Some lasers have the potential to cause eye damage if aimed directly into the eye, or if someone were to stare directly into a stationary laser beam. Some high-power lasers used in entertainment applications can also cause burns or skin damage if enough energy is directed onto the human body and at a close enough range. In the United States, the use of lasers in entertainment, like other laser products, is regulated by the Food and Drug Administration (FDA) and additionally by some state regulatory agencies such as New York State which requires licensure of some laser operators. Safety precautions used by laser lighting professionals include beamstops and procedures so that the beam is projected above the heads of the audience. It is possible, and in some countries commonplace, to do deliberate audience scanning. In such a case, the show is supposed to be designed and analyzed to keep the beam moving, so that no harmful amount of laser energy is ever received by any individual audience member.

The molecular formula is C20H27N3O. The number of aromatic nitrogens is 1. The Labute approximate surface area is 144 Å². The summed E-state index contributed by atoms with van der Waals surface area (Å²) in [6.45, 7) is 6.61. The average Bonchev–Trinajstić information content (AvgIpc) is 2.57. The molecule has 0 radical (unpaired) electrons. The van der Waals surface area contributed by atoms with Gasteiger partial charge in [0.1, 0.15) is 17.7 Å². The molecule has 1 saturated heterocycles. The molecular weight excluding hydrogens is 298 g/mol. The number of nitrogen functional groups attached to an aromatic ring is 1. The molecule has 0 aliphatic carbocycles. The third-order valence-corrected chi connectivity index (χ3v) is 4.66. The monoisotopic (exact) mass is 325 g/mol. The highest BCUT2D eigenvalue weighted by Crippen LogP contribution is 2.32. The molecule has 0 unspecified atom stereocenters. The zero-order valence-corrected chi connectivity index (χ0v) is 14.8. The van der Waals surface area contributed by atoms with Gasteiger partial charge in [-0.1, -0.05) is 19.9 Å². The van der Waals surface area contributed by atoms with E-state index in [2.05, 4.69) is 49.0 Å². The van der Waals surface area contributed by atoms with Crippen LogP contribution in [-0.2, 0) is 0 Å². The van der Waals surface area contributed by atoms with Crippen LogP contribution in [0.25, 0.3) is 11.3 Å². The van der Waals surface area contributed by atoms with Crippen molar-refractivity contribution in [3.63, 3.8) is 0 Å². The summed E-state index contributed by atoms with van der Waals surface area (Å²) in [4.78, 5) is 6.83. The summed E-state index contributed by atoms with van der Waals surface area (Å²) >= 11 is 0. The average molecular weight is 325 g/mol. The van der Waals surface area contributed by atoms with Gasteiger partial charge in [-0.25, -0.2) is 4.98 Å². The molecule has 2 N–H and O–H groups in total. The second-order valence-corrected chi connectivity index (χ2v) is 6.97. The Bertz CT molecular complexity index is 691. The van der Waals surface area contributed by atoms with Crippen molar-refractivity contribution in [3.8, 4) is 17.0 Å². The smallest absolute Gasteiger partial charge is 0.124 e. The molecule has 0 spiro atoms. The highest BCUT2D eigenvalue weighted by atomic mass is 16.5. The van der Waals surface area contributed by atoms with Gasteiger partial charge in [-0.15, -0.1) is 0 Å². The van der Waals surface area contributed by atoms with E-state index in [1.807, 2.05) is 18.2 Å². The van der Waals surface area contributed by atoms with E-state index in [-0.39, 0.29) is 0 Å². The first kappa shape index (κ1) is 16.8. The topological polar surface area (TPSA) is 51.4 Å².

Lasers used outdoors can pose a risk of "flash blindness" to pilots of aircraft if too-bright light enters the cockpit. In the U.S., outdoor laser use is jointly regulated by the FDA and the Federal Aviation Administration. For details, see the article Lasers and aviation safety. In Europe the standard EN60825 is the reference concerning the conformity of the equipments of every laser-sources-production industries.